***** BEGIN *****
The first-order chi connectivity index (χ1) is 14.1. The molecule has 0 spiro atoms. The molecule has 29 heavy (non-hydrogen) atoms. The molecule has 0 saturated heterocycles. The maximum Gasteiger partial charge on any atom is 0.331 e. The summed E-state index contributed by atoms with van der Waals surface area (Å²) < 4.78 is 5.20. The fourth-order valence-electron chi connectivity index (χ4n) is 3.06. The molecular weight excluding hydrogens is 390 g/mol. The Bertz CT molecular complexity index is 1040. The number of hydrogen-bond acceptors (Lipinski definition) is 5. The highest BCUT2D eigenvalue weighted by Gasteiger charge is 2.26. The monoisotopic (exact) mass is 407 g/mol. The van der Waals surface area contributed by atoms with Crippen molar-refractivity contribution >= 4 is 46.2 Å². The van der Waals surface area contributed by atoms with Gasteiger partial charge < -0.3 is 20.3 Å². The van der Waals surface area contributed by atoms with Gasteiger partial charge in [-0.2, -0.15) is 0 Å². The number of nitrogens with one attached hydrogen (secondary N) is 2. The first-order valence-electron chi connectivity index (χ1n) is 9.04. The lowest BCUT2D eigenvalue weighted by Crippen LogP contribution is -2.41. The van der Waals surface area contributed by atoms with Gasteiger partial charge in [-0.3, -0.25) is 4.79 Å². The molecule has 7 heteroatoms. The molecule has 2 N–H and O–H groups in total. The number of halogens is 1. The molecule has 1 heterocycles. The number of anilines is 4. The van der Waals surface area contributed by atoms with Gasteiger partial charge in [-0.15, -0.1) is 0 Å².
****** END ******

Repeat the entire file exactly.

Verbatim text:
The first-order chi connectivity index (χ1) is 14.1. The molecule has 0 spiro atoms. The molecule has 29 heavy (non-hydrogen) atoms. The molecule has 0 saturated heterocycles. The maximum Gasteiger partial charge on any atom is 0.331 e. The summed E-state index contributed by atoms with van der Waals surface area (Å²) < 4.78 is 5.20. The fourth-order valence-electron chi connectivity index (χ4n) is 3.06. The molecular weight excluding hydrogens is 390 g/mol. The Bertz CT molecular complexity index is 1040. The number of hydrogen-bond acceptors (Lipinski definition) is 5. The highest BCUT2D eigenvalue weighted by Gasteiger charge is 2.26. The monoisotopic (exact) mass is 407 g/mol. The van der Waals surface area contributed by atoms with Crippen molar-refractivity contribution >= 4 is 46.2 Å². The van der Waals surface area contributed by atoms with Gasteiger partial charge < -0.3 is 20.3 Å². The van der Waals surface area contributed by atoms with Gasteiger partial charge in [-0.2, -0.15) is 0 Å². The number of nitrogens with one attached hydrogen (secondary N) is 2. The first-order valence-electron chi connectivity index (χ1n) is 9.04. The lowest BCUT2D eigenvalue weighted by Crippen LogP contribution is -2.41. The van der Waals surface area contributed by atoms with Gasteiger partial charge in [-0.3, -0.25) is 4.79 Å². The molecule has 7 heteroatoms. The molecule has 2 N–H and O–H groups in total. The number of halogens is 1. The molecule has 1 heterocycles. The number of anilines is 4. The van der Waals surface area contributed by atoms with Gasteiger partial charge in [-0.15, -0.1) is 0 Å².